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Topics: absorption, contribution, CMA, break-even analysis

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What is the difference between managerial and financial accounting?
- How is managerial accounting different from financial accounting?
- Comment on the different needs and use of financial information for internal purposes.
- The managerial accounting profession and its role in today's business environment. How has it changed over time?
- Comment on the Certified Management Accountant (CMA) designation. How is it different from the CPA certification?

Part II:
- Explain the main differences between the absorption and contribution (behavioral, variable) income statements. Will net income always be the same under the two approaches? If not, explain the difference.
- Comment specifically on why companies feel the need to create yet another income statement in a different format. What information can the company gleam from this approach which is helpful as a tool in the decision making process.
- Explain situations in which break-even analysis can be a useful tool. Explain the break-even formula and provide a specific example using numbers for a product with which you are familiar. Reasonable estimates are adequate. Don't forget to include the source of the information.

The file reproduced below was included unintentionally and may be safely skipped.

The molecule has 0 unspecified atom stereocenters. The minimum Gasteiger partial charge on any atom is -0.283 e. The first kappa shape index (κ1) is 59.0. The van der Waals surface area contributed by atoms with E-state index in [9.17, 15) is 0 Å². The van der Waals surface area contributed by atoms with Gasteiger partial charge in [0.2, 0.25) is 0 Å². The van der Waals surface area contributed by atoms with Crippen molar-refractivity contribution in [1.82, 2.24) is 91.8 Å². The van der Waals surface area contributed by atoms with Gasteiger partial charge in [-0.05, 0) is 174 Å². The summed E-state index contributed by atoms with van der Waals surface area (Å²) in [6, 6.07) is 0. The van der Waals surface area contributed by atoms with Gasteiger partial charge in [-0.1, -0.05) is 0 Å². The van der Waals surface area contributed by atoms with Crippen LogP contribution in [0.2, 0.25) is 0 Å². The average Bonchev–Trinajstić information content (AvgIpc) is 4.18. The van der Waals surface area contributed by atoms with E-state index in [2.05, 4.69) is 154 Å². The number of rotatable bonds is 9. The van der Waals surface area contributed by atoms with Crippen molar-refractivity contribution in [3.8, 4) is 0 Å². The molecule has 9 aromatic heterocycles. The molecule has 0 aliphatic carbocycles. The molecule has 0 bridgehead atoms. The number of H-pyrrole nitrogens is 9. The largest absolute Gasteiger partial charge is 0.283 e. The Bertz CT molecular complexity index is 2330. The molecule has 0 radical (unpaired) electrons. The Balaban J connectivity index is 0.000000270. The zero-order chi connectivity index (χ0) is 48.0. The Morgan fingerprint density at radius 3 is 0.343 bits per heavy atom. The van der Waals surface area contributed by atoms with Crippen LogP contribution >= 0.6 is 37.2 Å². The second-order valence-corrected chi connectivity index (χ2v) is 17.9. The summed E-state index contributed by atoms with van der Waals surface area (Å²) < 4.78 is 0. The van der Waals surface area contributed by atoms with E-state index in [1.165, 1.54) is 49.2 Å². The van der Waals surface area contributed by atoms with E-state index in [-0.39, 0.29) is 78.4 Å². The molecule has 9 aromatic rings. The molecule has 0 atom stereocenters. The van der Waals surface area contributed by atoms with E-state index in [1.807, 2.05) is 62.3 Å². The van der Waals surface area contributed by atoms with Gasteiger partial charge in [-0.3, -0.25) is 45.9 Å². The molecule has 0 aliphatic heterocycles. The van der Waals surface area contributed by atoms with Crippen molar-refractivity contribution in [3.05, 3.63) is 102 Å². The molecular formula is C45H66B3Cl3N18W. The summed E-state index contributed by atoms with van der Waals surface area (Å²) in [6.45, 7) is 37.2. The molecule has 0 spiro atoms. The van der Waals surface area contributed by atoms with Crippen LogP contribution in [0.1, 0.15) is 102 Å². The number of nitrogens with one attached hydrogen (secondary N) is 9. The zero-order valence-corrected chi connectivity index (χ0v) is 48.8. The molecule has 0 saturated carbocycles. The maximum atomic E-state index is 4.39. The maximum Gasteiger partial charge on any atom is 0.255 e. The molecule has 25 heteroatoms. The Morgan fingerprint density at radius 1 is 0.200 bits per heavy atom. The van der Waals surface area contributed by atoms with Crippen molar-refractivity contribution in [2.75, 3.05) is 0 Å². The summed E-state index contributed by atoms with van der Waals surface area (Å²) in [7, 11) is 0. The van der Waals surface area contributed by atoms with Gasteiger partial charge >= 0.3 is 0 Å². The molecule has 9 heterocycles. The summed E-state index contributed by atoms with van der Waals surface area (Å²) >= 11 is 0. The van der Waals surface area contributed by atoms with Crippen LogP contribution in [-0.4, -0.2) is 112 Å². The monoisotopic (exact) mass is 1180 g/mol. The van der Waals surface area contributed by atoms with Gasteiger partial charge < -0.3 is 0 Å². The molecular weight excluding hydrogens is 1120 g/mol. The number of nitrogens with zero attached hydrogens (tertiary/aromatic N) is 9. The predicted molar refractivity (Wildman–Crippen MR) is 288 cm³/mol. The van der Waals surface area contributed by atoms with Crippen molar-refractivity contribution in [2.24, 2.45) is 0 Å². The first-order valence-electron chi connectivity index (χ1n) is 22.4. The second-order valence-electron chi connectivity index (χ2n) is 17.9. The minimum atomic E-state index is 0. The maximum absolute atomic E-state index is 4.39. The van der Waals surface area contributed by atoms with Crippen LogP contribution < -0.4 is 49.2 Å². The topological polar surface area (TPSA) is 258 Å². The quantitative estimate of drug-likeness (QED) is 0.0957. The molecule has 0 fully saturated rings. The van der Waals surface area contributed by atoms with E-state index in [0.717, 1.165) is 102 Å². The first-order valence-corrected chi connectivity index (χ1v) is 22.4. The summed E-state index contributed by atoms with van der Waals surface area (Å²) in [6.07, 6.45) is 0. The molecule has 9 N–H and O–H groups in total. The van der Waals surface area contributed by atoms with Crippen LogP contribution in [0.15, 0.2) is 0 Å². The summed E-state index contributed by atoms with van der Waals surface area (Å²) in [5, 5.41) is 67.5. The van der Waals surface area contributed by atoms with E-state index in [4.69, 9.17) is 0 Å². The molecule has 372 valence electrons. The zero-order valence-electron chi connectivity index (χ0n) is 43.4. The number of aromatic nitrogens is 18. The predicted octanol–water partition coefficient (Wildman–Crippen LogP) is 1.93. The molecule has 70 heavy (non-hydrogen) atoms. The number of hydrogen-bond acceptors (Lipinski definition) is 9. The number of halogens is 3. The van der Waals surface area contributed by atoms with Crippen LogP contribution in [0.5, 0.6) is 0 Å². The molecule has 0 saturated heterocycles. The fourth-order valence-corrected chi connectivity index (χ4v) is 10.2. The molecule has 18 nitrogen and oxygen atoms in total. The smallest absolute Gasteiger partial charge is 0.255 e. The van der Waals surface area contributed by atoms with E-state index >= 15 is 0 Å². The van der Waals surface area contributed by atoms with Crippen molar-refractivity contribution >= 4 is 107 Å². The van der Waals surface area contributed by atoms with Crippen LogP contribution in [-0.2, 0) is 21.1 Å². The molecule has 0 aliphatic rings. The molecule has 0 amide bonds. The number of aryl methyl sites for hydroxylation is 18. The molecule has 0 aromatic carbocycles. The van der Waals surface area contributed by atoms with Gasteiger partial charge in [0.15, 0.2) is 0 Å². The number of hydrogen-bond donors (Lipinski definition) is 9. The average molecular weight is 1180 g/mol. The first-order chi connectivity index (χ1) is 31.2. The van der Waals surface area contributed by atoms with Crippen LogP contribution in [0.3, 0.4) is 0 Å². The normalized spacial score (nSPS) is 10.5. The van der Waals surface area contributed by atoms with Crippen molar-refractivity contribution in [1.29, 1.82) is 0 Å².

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Solution Preview

Financial and managerial accounting, while both part of the profession of accounting, have different missions and different tasks. And those differences lead to reports that differ considerably in content and use. The certifications for each type of accounting are also quite different. This discussion will identify these differences, gives examples, and explain why they occur.

How managerial accounting differs from financial accounting
- Financial accounting focuses on gathering and summarizing the financial activity of the period and the resources left at the end of the period and then creating external financial statements from that data. The main concern is for the completeness, fairness and understandability of the financial reports to the external user. The financial accountant can work for a single firm but can also be part of a financial services firm or auditor that serves many businesses. By contrast, the managerial accountant primarily serves the decision-making team of a single firm, learning that firm and its threats and opportunities deeply. The management accountant creates customized reports that include a range of purposes. The range of activity goes from the simple actual vs. budget variance analysis to highly sensitive details that assist with a decision to change competitive initiatives in the market to information to support the creation of a long-term strategic planning.

Needs and use of financial information for internal purposes.
- Internal users need financial information to monitor performance, ensure proper controls over processes and purchases, and give them information about upcoming decision options. For instance, internal financial reports might show when purchases are made at a higher price than authorized. The annual budget would indicate the amount ...

Solution Summary

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